In the End, HEARTH continues to pit one portion of people experiencing homelessness against another and drives providers to create services within the new federal regulations, even if those services do not address the most significant way people are experiencing homelessness in that community. (33)
Workshops at the Conference showed the challenges that communities face when addressing wealth inequality, landlessness, and the subjective needs of people who experience daily trauma through unsheltered living. But it was not all “gloom and doom”; there was always a light seen at the end of the tunnel, shining in the eyes of those locked on a commitment to end homelessness. We saw this positive drive in the actions of the presenters and keynote speakers, several of whom worked closely with people who experience living without a permanent home and had personally experienced these same traumatic events.
In 2011, Rex Holbein began his local advocacy work that intends to break through the invisible barriers of “homelessness,” and the image of poverty which allows people to see what they will not admit exists. Holbein, a successful architect with high-income clients, had moved his office to a location in the Fremont area of Seattle near a spot where many unsheltered people slept or congregated. Rex developed relationships with some of these people, inviting one man to live on his property and produce beautiful paintings.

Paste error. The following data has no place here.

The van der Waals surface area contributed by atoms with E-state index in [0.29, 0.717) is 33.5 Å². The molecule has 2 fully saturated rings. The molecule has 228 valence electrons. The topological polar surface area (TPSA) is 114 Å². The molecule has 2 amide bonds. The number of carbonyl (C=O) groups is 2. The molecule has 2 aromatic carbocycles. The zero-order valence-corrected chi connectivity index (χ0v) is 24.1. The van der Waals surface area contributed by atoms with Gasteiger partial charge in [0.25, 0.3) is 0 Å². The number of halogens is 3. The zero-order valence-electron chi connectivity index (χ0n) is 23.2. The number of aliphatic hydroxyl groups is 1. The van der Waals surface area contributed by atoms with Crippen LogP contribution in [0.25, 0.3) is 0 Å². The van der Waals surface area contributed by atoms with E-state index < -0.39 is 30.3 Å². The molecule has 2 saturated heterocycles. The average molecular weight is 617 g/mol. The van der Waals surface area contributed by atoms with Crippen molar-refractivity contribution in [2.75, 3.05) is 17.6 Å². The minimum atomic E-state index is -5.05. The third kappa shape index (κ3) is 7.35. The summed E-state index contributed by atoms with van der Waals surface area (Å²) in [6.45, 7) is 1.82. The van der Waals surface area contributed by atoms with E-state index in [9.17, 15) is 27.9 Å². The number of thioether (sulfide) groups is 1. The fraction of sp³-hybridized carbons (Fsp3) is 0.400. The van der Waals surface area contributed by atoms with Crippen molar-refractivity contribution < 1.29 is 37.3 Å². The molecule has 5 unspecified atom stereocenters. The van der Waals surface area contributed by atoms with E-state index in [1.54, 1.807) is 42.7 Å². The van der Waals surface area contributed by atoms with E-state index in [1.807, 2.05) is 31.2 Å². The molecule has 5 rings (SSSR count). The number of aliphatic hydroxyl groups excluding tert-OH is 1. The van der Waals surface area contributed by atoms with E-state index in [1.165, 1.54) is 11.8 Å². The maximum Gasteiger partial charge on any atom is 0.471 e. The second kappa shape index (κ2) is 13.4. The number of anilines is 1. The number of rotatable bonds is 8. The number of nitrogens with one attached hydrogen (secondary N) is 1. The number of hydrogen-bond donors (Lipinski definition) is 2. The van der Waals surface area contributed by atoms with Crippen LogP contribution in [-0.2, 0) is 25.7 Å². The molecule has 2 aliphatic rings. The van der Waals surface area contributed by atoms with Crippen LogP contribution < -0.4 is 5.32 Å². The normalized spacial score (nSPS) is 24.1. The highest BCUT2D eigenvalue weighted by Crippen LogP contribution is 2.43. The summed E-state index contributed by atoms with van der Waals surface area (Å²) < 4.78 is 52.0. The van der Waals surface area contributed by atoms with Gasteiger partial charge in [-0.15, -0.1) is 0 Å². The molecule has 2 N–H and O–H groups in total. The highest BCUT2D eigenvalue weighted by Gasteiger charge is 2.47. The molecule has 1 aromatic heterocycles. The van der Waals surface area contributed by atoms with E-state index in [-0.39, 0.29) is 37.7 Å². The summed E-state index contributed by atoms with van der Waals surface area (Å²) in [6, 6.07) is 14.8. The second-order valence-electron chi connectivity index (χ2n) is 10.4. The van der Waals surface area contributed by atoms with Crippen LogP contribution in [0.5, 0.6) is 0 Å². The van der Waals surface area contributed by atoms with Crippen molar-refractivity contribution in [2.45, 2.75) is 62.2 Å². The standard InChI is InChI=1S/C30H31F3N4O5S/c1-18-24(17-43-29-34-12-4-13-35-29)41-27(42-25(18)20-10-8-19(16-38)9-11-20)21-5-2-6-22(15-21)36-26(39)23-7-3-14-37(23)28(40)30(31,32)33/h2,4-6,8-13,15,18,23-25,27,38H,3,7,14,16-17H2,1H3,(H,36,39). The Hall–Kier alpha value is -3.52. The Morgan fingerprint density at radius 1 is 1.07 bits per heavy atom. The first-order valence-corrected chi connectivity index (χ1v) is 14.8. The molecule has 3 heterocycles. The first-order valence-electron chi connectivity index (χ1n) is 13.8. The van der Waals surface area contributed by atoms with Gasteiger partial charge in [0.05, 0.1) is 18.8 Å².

Knowing this artwork was special, Rex created a website and Facebook presence for the artist, eventually leading to his reunion with his ten-year estranged family. Inspired by this experience, Rex began his Facebook site Homeless in Seattle to document the lives and personal needs of the people who survive on the streets surrounding his office. As a keynote speaker at the Conference, Holbein stirred the audience with heartfelt accounts of his experiences, accompanied by his incredible photographs of the people he works alongside. I admit that I teared up several times as I saw faces I also knew in his beautiful pictures, some now departed, some now in housing, and some exactly where they were when he created his image years ago.
My most memorable experiences came from the voices of people who were the subject of the Conference, not from the policy, advocate, data and service speakers common to these events. While we need to know this crucial information to effect change in our communities, the power to balance inequalities comes from the hearts of those who can make change, the passion to work for a different future. This passion is inspired by the voices of those who personally understand the daily traumas experienced while living without a stable home, connected to the data and figures used to correlate masses of people experiencing different forms of wealth inequality.
Many enter the social justice field because of their personal experiences with these traumas, and many because they accepted a position with an organization that happens to do this work. Unfortunately, social service provider jobs often don’t pay enough for a person to pursue an advanced degree in time to begin a career which leads to social justice policy shaping; this is particularly true for people who have struggled to overcome obstacles in their childhood and young-adult years. To provide ourselves the opportunity to hear these voices, we need to find ways to use our resources that empower those who have experienced what social justice advocates fight for, so historically and personally marginalized people can join that fight as generals with experience.